Do you feel uncomfortable when you visit a new place? I imagine how our students feel when they arrive to Canada. Not only are they here to learn English, but they’re also here to adapt to an unfamiliar culture.
Speaking from experience as a current ESL teacher and a former ESL learner, I thought I’d compile a short list of the top five ways that teachers can support their learners in their transition to help them adjust and become confident and effective learners.
1. Be observant.
Yes, we already observe our students as they work on something in class, but try to really monitor their behaviour to determine if there’s something more you can assist with. For example, I’ve had a student who was consistently nervous in class. She would tear up as soon as an independent task was distributed. After noticing this, I took her aside after class and informed her that she was in a safe learning environment and that I was there to help her. After a very long and, eventually, effective conversation, it turned out that all she needed was support such as praise, approval, permission to ask questions, and to work with a classmate to develop moral support and practice her English skills. So, I helped her, of course, and after some time, I noticed that she flourished and became more independent as time went on.
2. Be clear.
I’ve learned never to leave creating an assignment to the last minute because, although in my mind the instructions and the point of an assignment may be obvious, it’s not always easy to write them out clearly enough for all students to understand. You have to remember that certain students may interpret some instructions in a particular way and follow them incorrectly. So, take your time when writing any instructions and explain them using slower speech, visuals, intonation, examples, and written instructions along with verbal ones. Whenever I give instructions for a presentation, I make sure that I model my own presentation to my students.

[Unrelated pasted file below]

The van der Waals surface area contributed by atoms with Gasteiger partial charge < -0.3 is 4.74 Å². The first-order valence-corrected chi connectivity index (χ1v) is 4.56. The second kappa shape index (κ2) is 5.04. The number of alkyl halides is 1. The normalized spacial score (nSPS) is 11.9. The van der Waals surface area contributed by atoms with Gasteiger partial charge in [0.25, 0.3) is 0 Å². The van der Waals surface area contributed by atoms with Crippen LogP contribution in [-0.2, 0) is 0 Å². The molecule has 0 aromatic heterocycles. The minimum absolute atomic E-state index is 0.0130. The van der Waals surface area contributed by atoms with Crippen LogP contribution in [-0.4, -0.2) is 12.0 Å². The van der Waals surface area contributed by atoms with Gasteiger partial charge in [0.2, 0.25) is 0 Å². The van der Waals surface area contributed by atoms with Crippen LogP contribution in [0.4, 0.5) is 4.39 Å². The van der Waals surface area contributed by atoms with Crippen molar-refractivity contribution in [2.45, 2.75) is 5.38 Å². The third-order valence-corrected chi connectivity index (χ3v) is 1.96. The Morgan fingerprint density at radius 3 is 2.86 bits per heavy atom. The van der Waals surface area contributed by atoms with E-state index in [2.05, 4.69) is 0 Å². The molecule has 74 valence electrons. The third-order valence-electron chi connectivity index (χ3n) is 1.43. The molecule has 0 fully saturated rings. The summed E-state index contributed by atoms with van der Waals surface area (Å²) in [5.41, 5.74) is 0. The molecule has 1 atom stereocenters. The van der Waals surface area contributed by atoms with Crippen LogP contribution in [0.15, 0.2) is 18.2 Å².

3. Follow up on students.
We should always give positive and constructive feedback to students, but for those who sporadically attend or have stopped attending classes, we should try to stay in contact with them as well. I say this because I like to make each student feel accepted and acknowledged, and a friendly email from time to time does no harm. No one likes to feel ignored or forgotten, so email your students just to check in. They may not have any other support with what they’re going through, and putting a smile on their faces is worth it.
4. Praise your students.
Praise the students with behavioural problems. Yes, praise! Due to negative past experience, students who have behavioural problems may act as if they know everything, or as if everything they are learning is easy. Often times, we need to do more to stimulate them. Take them aside and tell them how you’ve noticed what they’re good at and how other students benefit from them being in that class. For instance, I’ve had a student who rarely respected the rules of the classroom, using his cell phone all the time instead of attempting to pay attention to lessons and working with others. I had to speak with him numerous times to remind him of the rules that were set for all students, but I’ve also complimented him on what he brings to his classmates’ learning, such as helping others understand certain concepts if they’re struggling while I am busy helping other students.
5. Learn about your learners.
Last but not least, provide opportunities throughout the term or school year for students to get to know one another and you. It can be scary to arrive to a new country for the first time and have to adapt to everything – routines, curriculum, culture, food, people, etc. Make sure that your teaching techniques and strategies also involve group work and fun activities where students get the chance to interact and share their opinions while learning English!
Do you have any strategies to help your learners succeed?